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(Stars and Stripes)

After months of military buildup at Ukraine’s borders, Russia invaded the country on Feb. 24 in the largest conventional warfare operation in Europe since World War II. The fast-moving crisis has exacerbated tensions between East and West.

In the Season 5 premiere of Military Matters, co-host Jack Murphy delves into the history behind the crisis through interviews with Russian analyst Nick Trickett, an associate scholar in the Eurasia Program at the Foreign Policy Research Institute, and Jan Neumann, a former Russian Federal Security Service (FSB) counterintelligence officer who later defected and served as a consultant for U.S. governmental agencies.

Trickett provided insight into what’s going on in Russia politically and economically. While many in the U.S. have the idea that Russian President Vladimir Putin is the end-all-be-all for decisions in the country, he actually has to work within the system he has created to keep himself in power, and that involves appeasing special interest groups that help keep him in power, Trickett said.

“The more we sanction Russia, the more reason the oligarchs have to basically act as if their interests are aligned with the state's,” Trickett said.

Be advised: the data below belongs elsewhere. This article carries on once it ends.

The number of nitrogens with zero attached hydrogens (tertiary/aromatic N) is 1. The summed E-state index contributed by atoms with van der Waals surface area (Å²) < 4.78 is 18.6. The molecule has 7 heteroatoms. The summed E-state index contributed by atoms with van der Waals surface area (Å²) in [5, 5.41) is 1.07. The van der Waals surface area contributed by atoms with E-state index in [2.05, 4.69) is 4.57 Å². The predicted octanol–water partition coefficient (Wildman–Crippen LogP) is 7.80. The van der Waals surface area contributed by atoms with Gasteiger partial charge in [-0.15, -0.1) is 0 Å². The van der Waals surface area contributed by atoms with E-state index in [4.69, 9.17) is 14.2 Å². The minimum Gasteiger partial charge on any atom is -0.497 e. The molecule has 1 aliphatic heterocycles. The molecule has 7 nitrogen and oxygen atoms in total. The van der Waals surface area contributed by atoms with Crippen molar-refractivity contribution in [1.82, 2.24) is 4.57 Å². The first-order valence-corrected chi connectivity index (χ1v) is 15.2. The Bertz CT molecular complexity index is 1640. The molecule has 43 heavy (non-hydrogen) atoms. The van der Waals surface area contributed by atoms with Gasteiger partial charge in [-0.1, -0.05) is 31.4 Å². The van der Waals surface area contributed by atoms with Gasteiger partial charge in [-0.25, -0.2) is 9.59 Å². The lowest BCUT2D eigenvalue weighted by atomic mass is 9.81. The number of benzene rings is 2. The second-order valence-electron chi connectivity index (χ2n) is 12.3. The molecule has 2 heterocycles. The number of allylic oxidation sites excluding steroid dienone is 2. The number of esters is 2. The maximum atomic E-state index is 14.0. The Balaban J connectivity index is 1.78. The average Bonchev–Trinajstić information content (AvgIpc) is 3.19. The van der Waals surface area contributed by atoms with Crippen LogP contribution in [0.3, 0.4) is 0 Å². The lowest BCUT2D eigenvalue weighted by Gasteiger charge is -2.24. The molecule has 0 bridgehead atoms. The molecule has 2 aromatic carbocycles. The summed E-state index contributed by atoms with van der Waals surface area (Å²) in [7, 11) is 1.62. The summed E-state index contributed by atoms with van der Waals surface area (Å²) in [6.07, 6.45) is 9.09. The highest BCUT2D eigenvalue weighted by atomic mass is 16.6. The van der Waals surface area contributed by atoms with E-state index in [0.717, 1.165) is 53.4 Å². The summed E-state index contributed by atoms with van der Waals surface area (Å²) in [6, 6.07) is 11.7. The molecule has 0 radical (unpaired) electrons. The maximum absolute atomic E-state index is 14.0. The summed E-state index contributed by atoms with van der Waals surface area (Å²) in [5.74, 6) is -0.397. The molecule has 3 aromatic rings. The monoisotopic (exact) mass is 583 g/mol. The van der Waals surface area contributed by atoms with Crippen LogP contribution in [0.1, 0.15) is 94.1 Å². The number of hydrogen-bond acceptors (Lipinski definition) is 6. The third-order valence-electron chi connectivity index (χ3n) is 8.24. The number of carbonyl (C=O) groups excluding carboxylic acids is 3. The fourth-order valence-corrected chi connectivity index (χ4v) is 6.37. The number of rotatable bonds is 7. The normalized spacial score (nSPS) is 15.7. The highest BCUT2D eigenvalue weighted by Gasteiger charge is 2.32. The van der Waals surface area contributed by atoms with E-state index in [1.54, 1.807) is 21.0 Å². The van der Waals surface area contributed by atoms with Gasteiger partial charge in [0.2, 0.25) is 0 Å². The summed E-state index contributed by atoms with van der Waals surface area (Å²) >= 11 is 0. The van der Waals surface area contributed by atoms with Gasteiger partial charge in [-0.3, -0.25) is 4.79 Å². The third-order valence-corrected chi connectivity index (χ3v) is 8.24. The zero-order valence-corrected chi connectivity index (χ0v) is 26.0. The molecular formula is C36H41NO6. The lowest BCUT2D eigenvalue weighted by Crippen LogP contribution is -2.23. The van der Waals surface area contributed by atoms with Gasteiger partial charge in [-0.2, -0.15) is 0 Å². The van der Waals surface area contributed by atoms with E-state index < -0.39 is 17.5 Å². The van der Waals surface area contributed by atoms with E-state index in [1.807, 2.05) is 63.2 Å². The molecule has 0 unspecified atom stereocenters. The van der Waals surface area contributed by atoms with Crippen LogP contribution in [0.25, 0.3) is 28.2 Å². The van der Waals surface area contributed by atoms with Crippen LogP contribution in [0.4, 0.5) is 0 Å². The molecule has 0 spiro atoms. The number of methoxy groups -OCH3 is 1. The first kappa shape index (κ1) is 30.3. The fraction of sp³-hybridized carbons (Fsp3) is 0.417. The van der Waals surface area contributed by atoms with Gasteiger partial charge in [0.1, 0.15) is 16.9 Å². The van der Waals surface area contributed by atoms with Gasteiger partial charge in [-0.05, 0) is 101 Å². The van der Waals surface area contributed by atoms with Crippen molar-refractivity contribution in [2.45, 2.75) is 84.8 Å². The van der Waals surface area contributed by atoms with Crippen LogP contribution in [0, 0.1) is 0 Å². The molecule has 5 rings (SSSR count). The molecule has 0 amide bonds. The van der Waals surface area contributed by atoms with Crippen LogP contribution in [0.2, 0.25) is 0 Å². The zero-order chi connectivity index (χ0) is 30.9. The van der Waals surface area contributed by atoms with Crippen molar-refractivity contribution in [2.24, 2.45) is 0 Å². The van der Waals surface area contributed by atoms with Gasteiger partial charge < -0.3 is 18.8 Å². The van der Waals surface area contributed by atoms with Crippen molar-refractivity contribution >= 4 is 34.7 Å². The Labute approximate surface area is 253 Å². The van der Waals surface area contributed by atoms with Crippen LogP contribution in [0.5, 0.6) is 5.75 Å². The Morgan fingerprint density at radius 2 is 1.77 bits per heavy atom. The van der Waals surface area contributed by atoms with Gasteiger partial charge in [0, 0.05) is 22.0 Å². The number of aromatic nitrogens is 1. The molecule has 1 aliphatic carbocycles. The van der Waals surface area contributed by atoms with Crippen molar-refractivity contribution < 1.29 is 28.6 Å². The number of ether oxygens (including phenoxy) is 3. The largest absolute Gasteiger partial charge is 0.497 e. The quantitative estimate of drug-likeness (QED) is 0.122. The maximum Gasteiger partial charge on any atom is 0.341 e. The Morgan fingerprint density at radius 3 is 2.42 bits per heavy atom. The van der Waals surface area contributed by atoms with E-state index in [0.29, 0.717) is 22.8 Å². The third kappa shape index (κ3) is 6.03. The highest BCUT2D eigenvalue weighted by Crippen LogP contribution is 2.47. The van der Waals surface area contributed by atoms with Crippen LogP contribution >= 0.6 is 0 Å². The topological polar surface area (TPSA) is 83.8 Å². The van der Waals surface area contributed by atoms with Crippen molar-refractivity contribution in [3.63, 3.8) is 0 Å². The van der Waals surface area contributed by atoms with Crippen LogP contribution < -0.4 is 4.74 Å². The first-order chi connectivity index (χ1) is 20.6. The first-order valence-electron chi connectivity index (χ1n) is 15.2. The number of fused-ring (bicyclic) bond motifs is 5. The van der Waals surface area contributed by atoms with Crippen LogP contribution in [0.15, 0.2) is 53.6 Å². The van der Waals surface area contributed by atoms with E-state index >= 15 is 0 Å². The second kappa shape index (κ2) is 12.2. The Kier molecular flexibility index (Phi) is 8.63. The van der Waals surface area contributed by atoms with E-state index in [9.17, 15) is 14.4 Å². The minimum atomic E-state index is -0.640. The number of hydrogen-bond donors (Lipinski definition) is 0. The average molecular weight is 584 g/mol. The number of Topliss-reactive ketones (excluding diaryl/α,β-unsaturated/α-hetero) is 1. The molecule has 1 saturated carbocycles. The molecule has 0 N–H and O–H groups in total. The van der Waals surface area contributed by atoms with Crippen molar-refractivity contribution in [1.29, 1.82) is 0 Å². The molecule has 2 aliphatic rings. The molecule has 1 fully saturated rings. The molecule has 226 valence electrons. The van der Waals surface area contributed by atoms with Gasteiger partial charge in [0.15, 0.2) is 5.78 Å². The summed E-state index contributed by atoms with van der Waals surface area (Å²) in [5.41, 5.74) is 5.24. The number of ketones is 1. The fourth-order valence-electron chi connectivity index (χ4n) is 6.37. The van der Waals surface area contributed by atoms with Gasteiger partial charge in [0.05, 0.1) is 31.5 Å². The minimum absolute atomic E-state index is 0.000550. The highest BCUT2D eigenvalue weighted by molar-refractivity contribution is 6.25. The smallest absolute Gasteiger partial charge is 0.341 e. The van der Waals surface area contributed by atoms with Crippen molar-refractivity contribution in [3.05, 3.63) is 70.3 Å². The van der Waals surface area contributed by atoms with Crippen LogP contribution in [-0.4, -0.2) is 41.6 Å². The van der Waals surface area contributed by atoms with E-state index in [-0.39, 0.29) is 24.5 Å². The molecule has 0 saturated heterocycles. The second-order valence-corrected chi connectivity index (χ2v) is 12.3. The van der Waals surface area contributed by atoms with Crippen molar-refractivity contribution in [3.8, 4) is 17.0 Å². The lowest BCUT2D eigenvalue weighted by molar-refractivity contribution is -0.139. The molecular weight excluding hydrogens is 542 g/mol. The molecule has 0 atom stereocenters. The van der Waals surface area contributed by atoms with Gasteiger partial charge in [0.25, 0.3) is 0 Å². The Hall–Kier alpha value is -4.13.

From Neumann’s perspective, Russia and Ukraine have historically been “brotherhood states.” The current tension comes from Ukraine’s positioning between the East and the West, he said. Russia fears Ukraine’s overtures toward NATO, which led Russia to annex Crimea in 2014.

“If you control Crimea, you control the whole Black Sea; no Crimea, no Black Sea,” Neumann said. “That's an ultimately unsinkable air carrier standing in the middle of the Black Sea. If you have it, you're going to control the whole area.”

Russia sees Ukraine drifting even more toward the West, Neumann said.

“Look from (Russia’s) perspective, they had this safety zone (in Ukraine) and it was OK for them,” he said. “They were not doing anything. And then, within several months, days, it's all just turned upside down, they lost it. … What can you do in this case?”

Some of the fear of NATO encirclement comes from Russia’s history. The region has suffered through the Russian Revolution of 1917, two world wars and the collapse of the Soviet Union. Many in the country just want stability, and NATO encroachment could be seen as a threat to that stability, Neumann and Trickett said.

“Even if the odds of a NATO invasion of Russia are like infinitesimally small, you know, like 0.0001%, if you're a security planner, thinking about force posture, you still have to be able to deal with that eventuality because they're on your border,” Trickett said. “And they're big as an alliance, and the U.S. is big.”

You can find Military Matters on Twitter @stripesmmpod.

Follow Jack Murphy on Twitter @jackmurphyrgr and Rod Rodriguez @rodpodrod.

A transcript of the episode can be found here.

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